CBK raises key rate 50 points to curb sticky inflation

Borrowers in Kenya are bracing themselves for a financial hit as the Central Bank of Kenya (CBK) announces an increase in the benchmark lending rate by 50 basis points to 13 percent.

This decision, aimed at curbing inflation, marks the third rate hike since Governor Dr. Kamau Thugge assumed office in June 2023.

In their February meeting, the CBK’s Monetary Policy Committee (MPC) scrutinized lending rates, escalating them to levels last observed in 2012. The CBK, acknowledging persistent inflationary pressures, cited the challenge posed by “sticky” overall inflation.

The move comes amidst a backdrop of escalating prices, with January witnessing a marginal uptick in inflation to 6.9 percent, primarily fueled by rising food costs.

The MPC highlighted a surge in food inflation to 7.9 percent from December’s 7.7 percent, attributing it to increased prices of select non-vegetable items, exacerbated by diminished supply, partly influenced by seasonal dynamics.

Moreover, fuel inflation surged to 14.3 percent in January, a climb from December’s 13.7 percent, propelled chiefly by elevated electricity tariffs in Kenya.

At the same time, non-food non-fuel inflation also rose to 3.6 percent in January, reflecting seasonal upticks in education-related expenses during the back-to-school season.

Addressing the imminent risks, the CBK stated, “The risks to inflation remain elevated in the near term, reflecting the impact of second-round effects of the rise in fuel inflation, and pass-through effects of exchange rate depreciation.”

Read also: CBK rate pushes banks’ limits to keep loan rates low

Loan default

The decision to raise interest rates reverberates throughout the banking sector, as lenders have begun implementing higher rates, nudging borrowers perilously close to loan default.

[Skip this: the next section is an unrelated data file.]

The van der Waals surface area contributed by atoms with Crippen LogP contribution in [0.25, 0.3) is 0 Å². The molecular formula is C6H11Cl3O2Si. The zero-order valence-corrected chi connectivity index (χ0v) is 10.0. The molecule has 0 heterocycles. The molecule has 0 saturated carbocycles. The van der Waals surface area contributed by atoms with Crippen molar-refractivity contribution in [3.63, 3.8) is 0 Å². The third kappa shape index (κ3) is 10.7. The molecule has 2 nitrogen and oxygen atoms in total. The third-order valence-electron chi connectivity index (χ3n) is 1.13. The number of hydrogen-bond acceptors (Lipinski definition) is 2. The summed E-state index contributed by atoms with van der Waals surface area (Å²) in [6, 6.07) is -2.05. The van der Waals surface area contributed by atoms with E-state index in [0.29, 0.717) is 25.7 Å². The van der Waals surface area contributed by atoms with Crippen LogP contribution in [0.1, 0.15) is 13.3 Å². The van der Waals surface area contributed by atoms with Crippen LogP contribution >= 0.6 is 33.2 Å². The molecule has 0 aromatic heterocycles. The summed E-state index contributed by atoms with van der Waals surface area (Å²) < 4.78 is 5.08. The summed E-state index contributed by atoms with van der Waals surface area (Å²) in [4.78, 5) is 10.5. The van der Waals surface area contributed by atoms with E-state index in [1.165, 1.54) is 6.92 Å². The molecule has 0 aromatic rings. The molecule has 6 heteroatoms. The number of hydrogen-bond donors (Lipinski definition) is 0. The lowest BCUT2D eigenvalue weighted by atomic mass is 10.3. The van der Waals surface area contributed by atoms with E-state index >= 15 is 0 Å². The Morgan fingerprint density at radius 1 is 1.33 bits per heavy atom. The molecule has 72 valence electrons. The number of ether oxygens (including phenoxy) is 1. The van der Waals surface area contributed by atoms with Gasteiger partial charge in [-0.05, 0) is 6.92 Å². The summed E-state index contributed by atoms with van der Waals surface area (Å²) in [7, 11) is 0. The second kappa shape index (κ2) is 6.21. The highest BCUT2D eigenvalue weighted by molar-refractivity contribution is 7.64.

Despite last week’s appeal by the Kenya Association of Bankers to maintain the key rate at 12.5 percent, concerns linger over deteriorating asset quality, evident in the industry’s Non-Performing Loan (NPL) ratio, which rose to 15.3 percent in October 2023 from 14.7 percent in July 2023.

In contrast, the CBK announced a slight improvement in the ratio of gross non-performing loans (NPLs) to gross loans, dropping to 14.8 percent in December 2023 from 15.3 percent in October 2023.

Notably, decreases in NPLs were observed in various sectors including energy and water, manufacturing, agriculture, building and construction, and transport and communication, with banks making adequate provisions for NPLs.

Despite these challenges, the MPC noted robust credit growth in key sectors such as manufacturing (20.9 percent), transport and communication (20.8 percent), trade (13.1 percent), and consumer durables (9.9 percent).

Moreover, the resilience in the number of loan applications and approvals underscores sustained demand, particularly for working capital requirements.

As borrowers grapple with higher loan costs and inflationary pressures persist, the CBK’s decision underscores a concerted effort to navigate the delicate balance between stimulating economic growth and controlling inflation, reflecting the challenges facing Kenya’s financial landscape in the months ahead.

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